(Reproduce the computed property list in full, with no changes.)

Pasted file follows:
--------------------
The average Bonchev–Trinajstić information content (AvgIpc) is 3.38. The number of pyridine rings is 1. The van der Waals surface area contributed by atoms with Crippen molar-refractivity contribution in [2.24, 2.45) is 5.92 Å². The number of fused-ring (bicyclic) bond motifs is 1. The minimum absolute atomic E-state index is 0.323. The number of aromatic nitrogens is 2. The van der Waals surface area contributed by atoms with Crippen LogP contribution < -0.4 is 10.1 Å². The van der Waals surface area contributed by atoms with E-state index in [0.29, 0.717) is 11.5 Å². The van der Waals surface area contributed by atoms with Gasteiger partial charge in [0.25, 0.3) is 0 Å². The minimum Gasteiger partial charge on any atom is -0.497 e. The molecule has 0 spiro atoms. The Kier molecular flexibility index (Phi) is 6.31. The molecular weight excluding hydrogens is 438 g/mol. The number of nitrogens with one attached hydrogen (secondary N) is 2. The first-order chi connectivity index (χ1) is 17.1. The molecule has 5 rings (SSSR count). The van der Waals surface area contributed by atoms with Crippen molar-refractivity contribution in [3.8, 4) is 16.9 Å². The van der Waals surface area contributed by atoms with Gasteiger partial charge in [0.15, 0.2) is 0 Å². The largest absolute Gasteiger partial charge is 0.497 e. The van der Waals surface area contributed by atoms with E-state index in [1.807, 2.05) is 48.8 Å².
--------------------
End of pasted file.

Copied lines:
The average Bonchev–Trinajstić information content (AvgIpc) is 3.38. The number of pyridine rings is 1. The van der Waals surface area contributed by atoms with Crippen molar-refractivity contribution in [2.24, 2.45) is 5.92 Å². The number of fused-ring (bicyclic) bond motifs is 1. The minimum absolute atomic E-state index is 0.323. The number of aromatic nitrogens is 2. The van der Waals surface area contributed by atoms with Crippen LogP contribution < -0.4 is 10.1 Å². The van der Waals surface area contributed by atoms with E-state index in [0.29, 0.717) is 11.5 Å². The van der Waals surface area contributed by atoms with Gasteiger partial charge in [0.25, 0.3) is 0 Å². The minimum Gasteiger partial charge on any atom is -0.497 e. The molecule has 0 spiro atoms. The Kier molecular flexibility index (Phi) is 6.31. The molecular weight excluding hydrogens is 438 g/mol. The number of nitrogens with one attached hydrogen (secondary N) is 2. The first-order chi connectivity index (χ1) is 17.1. The molecule has 5 rings (SSSR count). The van der Waals surface area contributed by atoms with Crippen molar-refractivity contribution in [3.8, 4) is 16.9 Å². The van der Waals surface area contributed by atoms with Gasteiger partial charge in [0.15, 0.2) is 0 Å². The largest absolute Gasteiger partial charge is 0.497 e. The van der Waals surface area contributed by atoms with E-state index in [1.807, 2.05) is 48.8 Å².